…a market-minded approach like [Denton’s] would solve the business problem of journalism—but only for “a certain kind of journalism.” It worked perfectly, he said, for topics like those his sites covered: gossip, technology, sex talk, and so on. And then, as an aside: “But not the worthy topics. Nobody wants to eat the boring vegetables. Nor does anyone want to pay [via advertising] to encourage people to eat their vegetables.”

Denton apparently agrees with the tenor of sainted FCC Commissioner Newton P. Minow’s address to the National Association of Broadcasters: that the media landscape had become a “vast wasteland” of garbage lacking nutritional content.  He bemoaned the fact that broadcasters assumed that what was in the public interest was simply what interested the public.  And this was 1961.  After Minow excoriated the broadcasters, he announced a policy that would require that the massively profitable broadcasters use the public’s airwaves they were licensed with the public’s interest in mind.  He led the FCC to strong-arm broadcasters into programming with educational, political, civic, and local content.  And now, fifty years later, Minow says that we are in the midst of an even vaster wasteland, as there is no scarcity of media outlets that can evade FCC-imposed mandates to act in the public interest.  The last remaining rationale to hang one’s hat on is that the public still owns the spectrum, and that “public interest” regulations could still be included as conditions of its license.

However, the glaring reason that Fallows and Minow are short-sighted or at least incomplete in their argument is that they focus on the news business and the intermediaries’ responsibility in directing the public conversation.  While broadcasters or licensees of spectrum still hold the ability to control their own soapboxes, no shortage of platforms can exist on the Internet, whether that’s Denton’s or Sheen’s.  In the age of near-infinite media outlets (e.g., Twitter), content can reach an audience without need for an intermediary to approve or disapprove of whether or not it was worth the attention-space.  In the same way that the traditional media has cut costs by simply replaying or reformatting press releases distributed by private interests, the news dialogue can be shaped and reshaped by the individuals directly implicated (see e.g., Charlie Sheen taking his battle to the public directly).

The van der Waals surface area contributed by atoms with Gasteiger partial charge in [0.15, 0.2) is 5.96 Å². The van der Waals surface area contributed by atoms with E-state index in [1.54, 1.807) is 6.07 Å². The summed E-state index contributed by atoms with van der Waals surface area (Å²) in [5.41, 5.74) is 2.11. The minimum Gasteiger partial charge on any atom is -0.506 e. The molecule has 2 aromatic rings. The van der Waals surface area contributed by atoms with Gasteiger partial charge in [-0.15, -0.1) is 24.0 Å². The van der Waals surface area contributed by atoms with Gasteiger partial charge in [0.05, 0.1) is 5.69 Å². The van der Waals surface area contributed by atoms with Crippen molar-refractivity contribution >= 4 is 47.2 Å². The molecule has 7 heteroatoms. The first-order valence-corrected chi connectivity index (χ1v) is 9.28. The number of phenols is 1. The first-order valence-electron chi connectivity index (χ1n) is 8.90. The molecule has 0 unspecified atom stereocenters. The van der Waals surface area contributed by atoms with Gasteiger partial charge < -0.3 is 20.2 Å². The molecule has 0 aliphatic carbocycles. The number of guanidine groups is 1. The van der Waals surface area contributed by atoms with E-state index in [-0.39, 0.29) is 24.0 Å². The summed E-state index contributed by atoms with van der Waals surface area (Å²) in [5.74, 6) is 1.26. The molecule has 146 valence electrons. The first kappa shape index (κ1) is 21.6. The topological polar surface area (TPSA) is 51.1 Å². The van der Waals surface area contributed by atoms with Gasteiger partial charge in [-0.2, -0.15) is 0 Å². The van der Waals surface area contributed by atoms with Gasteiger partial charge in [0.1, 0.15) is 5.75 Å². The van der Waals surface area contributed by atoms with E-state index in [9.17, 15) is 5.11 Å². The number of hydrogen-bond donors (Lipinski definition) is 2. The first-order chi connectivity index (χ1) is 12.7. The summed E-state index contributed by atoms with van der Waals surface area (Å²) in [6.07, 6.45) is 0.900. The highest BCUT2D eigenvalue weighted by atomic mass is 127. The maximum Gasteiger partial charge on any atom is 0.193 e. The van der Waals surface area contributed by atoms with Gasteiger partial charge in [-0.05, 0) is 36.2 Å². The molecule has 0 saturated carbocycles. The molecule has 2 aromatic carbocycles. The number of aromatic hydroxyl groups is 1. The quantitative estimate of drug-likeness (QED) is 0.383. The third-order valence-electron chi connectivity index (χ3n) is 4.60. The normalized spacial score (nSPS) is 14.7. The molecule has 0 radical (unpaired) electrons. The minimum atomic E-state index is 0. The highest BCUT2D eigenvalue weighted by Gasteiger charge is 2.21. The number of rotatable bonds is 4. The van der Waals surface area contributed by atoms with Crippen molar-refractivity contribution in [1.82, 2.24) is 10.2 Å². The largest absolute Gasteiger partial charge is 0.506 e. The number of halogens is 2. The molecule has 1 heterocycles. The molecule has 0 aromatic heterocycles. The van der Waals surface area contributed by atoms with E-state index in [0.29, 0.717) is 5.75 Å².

“It’s not so much that American public life is more idiotic,” Jill Lepore said, referring to both press coverage and the public discussion it spawns. “It’s that so much more of American life is public. I think that goes a long way to explaining what seems to be a ‘decline.’ Everything is documented, and little of it is edited. Editing is one of the great inventions of civilization.”

Once we edited the first draft of history with professionals, by necessity, given the limited space on the page.  Now, we live in a world where anyone has a printing press in their pocket.  But can we trust the job of editing to ourselves?

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One Comment leave one →
  1. Shelby permalink
    March 11, 2011 1:57 pm

    Editing is a difficult process, no matter what the genre. The problem with editing in a “media wasteland” is that it is all too easy to rewrite history to sustain your POV. Sad, I know, especially when the likes of our generation will remember 2011 as the year Charlie Sheen fell apart and they cancelled that god-awful show rather than the year Japan had a devastating earthquake and the Middle East was considering a no fly zone to protect themselves.